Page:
Africans Win Marathon, Press Coverage Looks Passed Them

by Philip J. Malebranche

Two runners from the African continent won the 2016 New York City Marathon, which took place, recently, on 6 November.  The New York Times seems barely able to acclaim the impressive achievements of the athletes, judging from the images in the section devoted to that event, the next day.  Mary Keitany, of Kenya, and Ghirmay Gebreslassie, the male winner, of Eritrea, finished first, leading a record number of entrants in the history of the contest.  There were some 50,000 runners participating in ideal weather conditions.

In a large cover-page photograph in the Marathon section of that edition, Ms. Keitany, 34, appears as she reaches the finish line.  She completed the race in two hours twenty-four minutes twenty-six seconds, well ahead of the second-place finisher.   Though she is near the center of the photo, it is the skyline and Central Park that dominate the scene.  Her finish is evident, but her identity is not.  The Times informs us that she is five foot-two and weighs ninety-three pounds.  The distant shot reduces her to a miniscule figure.  It is, rather, the real estate properties that seem to be particularly exhibited.  Another photo appears on the same page:  it is that of a woman greeting Tatyana McFadden, the winner of the women’s wheelchair race.  Both women in the second photo are white.  The newspaper, in a classic tactic, subtly pits two maligned groups against each other; in this case, an African woman and a physically-challenged woman.

Gebreslassie, finished in two hours seven minutes fifty-one seconds.  His photograph appears on page F5.  It is rather small, with a caption.  At twenty years old, he is the youngest to win in the history of the New York City Marathon.  He was followed by Lucas Rotich, of Kenya, who completed the course in 2:08:53.  Abdi Abdirahman, an American born in Somalia, and based in Arizona, finished third, at 2:11:23.  Abdirahman is thirty-nine years old.

The 2012 Olympic silver medalist, Sally Kipyego, of Kenya, placed second among women in the race.  Her time:  2:28:01.  The third place female finisher was Molly Huddle of the United States, running in her New York City Marathon debut.  He third place time was 2:28:13.

The matter of such oversight is significant.  It is similar to that which we often experience in the City’s Human Resources Administration (HRA) when applying for Public Assistance or fulfilling obligations at one of the Centers.  Stigmatization of the poor or those experiencing homelessness offers a skewered view of another.  A misperception ensues, and this may lead to slights, faulty decisions, conflict, inaccurate policies and the added stress or trauma that may accompany these.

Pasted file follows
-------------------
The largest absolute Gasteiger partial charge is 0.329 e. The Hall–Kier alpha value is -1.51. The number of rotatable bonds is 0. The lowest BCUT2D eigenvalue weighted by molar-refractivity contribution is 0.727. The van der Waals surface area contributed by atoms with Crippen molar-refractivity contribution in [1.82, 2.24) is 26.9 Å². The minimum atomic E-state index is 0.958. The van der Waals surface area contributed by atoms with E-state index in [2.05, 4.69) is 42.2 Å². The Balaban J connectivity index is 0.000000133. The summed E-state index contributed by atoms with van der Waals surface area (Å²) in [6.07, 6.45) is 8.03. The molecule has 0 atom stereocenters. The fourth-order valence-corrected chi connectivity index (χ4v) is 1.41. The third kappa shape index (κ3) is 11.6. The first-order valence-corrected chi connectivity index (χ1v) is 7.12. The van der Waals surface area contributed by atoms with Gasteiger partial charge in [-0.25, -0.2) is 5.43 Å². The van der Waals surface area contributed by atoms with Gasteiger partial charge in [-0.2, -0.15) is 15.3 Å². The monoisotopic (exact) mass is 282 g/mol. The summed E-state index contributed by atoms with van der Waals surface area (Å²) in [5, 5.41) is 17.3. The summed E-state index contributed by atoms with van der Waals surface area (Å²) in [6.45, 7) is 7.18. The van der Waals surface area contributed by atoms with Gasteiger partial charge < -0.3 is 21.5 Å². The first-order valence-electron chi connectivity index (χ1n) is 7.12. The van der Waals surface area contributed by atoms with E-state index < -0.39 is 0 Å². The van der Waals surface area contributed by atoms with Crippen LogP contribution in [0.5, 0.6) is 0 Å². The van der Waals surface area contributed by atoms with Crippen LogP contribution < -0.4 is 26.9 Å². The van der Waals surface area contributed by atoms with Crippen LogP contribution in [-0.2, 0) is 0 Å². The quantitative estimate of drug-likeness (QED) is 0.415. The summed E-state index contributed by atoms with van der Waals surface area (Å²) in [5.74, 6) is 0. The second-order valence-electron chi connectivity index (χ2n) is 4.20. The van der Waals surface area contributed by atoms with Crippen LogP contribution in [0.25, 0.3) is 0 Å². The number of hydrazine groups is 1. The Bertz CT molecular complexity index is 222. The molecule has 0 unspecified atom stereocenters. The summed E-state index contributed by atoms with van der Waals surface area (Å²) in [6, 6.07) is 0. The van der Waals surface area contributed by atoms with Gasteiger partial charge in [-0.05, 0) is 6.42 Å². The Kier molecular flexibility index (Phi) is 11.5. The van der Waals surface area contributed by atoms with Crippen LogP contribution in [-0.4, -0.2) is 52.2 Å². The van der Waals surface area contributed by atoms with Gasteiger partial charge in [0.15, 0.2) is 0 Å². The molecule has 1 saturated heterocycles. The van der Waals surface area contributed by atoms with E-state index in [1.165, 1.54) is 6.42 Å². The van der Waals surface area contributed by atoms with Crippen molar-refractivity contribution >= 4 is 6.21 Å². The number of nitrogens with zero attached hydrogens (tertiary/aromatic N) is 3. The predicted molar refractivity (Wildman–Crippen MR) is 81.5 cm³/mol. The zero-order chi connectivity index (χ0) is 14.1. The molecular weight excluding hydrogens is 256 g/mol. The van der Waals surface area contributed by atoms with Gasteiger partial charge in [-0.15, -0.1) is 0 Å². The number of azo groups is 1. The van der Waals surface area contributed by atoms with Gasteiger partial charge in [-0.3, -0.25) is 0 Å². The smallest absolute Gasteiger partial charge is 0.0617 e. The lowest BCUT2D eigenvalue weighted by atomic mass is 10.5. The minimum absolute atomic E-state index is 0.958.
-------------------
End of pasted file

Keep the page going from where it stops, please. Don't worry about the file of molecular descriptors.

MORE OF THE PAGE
The reduction of exposure of Africans in the photographic images in the press coverage of this year’s marathon resembles the Mercator projections of the sixteenth century.  These distorted the size of objects on a map, negatively influencing perspective.  Europe is known to have been represented, for instance, as larger than it actually is.  Africa was shown to be smaller.  Certain elements of American society still refuse to allow a just idea of Africa and the Continent’s descendants.

A related phenomenon may be the change we’ve observed in the section of the Sunday Times that was called the Week in Review.  The section that replaced it, the Sunday Review, nearly omits the foreign news analysis that was common in its predecessor.  Consequently, readers of that section are deprived of knowledge to which it perhaps should be privy.  This American newspaper of record seems to be abetting the gradual parochialism that some quarters of society prefer.  The practice is furthermore extended to insignificant press coverage of events in Africa.  As a reader of French newspapers during my student days in France during the nineteen-eighties, I was able to regularly learn about the political, social and economic developments in the Ivory Coast (Cote d’Ivoire), Chad, Niger, Morocco, Namibia and so on.  Parochialism, nationalism and national chauvinism could hardly be good for Americans given our country’s status as world leader.

This sort of bias is problematic for those of us receiving services at HRA.  The stereotypes and prejudice to the detriment of the poor interferes with the mission of the agency to help decrease the number of those needing such services.  New York’s leaders must move to update the Mercator map of the social services system.